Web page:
A wide range of biological systems present a complex behaviour involving passive or active mechanical response, motility, growth dynamics or biological interactions (such as cancer cell transmigration during metastasis). To understand these behaviours, our team focuses on a variety of systems from single, passive shells (colloidal shells or macroscopic examples from the vegetal world) and actively migrating or adhering cells, up to the scale of biological tissues and cell aggregates34, 35 Whether in the case of single objects interacting with some interface (such as a substrate) or collective dynamics of multiple objects, their mechanics involves two distinct aspects : their internal rheology, which is often the result of a combination of bulk properties and a specific behaviour of a thin layer at their outer surface (such as an elastic membrane or the actomyosin cortex of eukaryotic cells), and the transmission of force to the environment, which, in addition to action–reaction interactions, is often dominated by specific interactions between interface-bound molecules (as in the case of cell adhesion).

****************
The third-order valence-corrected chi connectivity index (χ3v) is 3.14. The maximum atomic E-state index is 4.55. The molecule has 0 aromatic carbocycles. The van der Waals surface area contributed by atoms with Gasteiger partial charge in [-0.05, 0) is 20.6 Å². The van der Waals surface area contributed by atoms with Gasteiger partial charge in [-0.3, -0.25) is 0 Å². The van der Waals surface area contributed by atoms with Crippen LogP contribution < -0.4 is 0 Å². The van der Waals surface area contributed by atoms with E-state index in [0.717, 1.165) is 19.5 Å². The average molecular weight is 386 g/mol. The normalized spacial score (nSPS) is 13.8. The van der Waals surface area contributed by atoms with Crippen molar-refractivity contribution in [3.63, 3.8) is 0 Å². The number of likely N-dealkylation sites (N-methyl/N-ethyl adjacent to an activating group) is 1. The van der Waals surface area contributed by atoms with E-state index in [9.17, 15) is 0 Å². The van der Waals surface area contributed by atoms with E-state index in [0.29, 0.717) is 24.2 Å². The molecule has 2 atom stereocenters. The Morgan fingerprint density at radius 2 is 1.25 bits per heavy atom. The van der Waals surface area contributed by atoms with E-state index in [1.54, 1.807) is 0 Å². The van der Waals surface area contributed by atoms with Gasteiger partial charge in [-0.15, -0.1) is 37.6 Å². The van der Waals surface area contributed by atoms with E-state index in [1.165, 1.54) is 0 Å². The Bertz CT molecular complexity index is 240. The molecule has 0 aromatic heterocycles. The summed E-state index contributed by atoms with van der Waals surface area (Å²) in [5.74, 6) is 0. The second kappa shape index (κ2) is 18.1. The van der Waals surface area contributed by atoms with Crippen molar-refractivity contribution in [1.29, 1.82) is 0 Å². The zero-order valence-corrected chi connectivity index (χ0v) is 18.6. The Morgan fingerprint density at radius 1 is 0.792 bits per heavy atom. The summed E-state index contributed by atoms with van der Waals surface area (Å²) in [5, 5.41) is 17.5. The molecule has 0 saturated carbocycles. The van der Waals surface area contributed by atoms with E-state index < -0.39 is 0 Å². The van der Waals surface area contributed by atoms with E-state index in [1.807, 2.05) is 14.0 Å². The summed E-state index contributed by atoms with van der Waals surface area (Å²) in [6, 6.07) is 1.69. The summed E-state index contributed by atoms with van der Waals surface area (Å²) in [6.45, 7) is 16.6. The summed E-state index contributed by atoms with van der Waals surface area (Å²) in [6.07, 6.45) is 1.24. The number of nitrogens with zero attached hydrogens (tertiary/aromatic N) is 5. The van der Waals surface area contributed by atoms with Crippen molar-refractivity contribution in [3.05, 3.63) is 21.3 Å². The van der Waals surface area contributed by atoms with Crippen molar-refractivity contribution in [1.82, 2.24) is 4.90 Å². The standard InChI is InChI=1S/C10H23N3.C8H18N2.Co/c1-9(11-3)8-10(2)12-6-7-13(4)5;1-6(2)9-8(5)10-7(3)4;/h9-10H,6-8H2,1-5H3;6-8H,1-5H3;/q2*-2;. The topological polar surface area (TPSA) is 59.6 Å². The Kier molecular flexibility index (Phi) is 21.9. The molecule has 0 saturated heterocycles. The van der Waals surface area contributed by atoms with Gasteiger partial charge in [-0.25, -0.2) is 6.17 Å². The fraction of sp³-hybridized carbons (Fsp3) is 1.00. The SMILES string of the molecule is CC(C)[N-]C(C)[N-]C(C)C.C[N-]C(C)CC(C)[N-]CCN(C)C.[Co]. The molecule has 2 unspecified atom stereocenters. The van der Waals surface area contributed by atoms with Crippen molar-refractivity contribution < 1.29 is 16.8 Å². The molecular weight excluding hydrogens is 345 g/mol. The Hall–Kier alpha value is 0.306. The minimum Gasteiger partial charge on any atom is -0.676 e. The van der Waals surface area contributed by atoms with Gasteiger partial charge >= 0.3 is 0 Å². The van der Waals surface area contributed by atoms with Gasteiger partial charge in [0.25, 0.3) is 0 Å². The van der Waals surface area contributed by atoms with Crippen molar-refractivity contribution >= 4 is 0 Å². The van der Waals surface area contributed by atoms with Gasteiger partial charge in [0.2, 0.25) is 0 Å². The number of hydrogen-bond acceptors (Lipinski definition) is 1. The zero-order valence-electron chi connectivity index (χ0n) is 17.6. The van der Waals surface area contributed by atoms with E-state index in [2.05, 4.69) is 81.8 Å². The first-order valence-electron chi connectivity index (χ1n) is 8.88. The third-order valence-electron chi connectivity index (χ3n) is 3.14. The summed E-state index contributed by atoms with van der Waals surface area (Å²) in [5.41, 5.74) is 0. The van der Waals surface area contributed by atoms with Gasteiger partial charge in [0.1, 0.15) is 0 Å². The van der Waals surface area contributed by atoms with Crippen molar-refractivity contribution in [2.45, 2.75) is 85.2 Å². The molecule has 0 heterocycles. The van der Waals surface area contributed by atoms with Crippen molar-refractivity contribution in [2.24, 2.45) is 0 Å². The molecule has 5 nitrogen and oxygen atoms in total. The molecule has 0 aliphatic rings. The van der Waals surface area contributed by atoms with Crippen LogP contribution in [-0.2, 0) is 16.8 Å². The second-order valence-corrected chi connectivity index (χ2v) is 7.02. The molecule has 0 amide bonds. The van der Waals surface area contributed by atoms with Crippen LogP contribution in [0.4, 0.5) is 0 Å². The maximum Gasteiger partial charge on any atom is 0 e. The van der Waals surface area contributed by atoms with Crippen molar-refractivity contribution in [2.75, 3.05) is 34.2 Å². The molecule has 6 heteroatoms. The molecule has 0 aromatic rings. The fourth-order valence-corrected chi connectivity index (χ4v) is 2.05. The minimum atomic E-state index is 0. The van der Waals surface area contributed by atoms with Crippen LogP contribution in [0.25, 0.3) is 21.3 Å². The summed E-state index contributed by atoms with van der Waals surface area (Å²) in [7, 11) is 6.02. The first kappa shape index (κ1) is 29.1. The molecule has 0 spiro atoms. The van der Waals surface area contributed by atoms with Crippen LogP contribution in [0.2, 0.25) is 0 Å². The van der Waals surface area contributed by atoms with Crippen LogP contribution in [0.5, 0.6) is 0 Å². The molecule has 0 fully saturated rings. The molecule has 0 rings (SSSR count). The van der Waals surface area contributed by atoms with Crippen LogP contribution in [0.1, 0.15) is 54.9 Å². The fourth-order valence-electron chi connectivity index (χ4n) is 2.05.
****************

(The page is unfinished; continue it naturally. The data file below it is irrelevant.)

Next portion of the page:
Experimentally, these systems can be studied by observing their dynamics under controlled conditions (e.g. under drying for shells, spores and wood, or in presence of an adhesive substrate for living cells), or alternatively by force-displacement measurements (e.g. using acoustic forces, AFM or TFM). From a theoretical point of view, the issues are mostly related to the interplay between shape and forces, and numerical approaches have to deal with the tracking of interfaces whose displacement is governed by complex, often nonlinear rheologies, both in the bulk and along their surface.
Rheology of the cytoskeleton : theory and experiments
The role of adhesion
Cell spreading and migration
Bacterial cells mechanically interact with their envi- ronment, during the processes of adhesion, microcolony formation and biofilm development. In particular, the mechanical properties of an underlying substrate influ- ence the behavior of bacterial cells in contact with this surface, a parameter that still remains poorly under- stood, but could be a key in controlling surface con- tamination. Physical and biological approaches will be combined, using fluorescent mutants to visualize in situ the activation of genes of interest :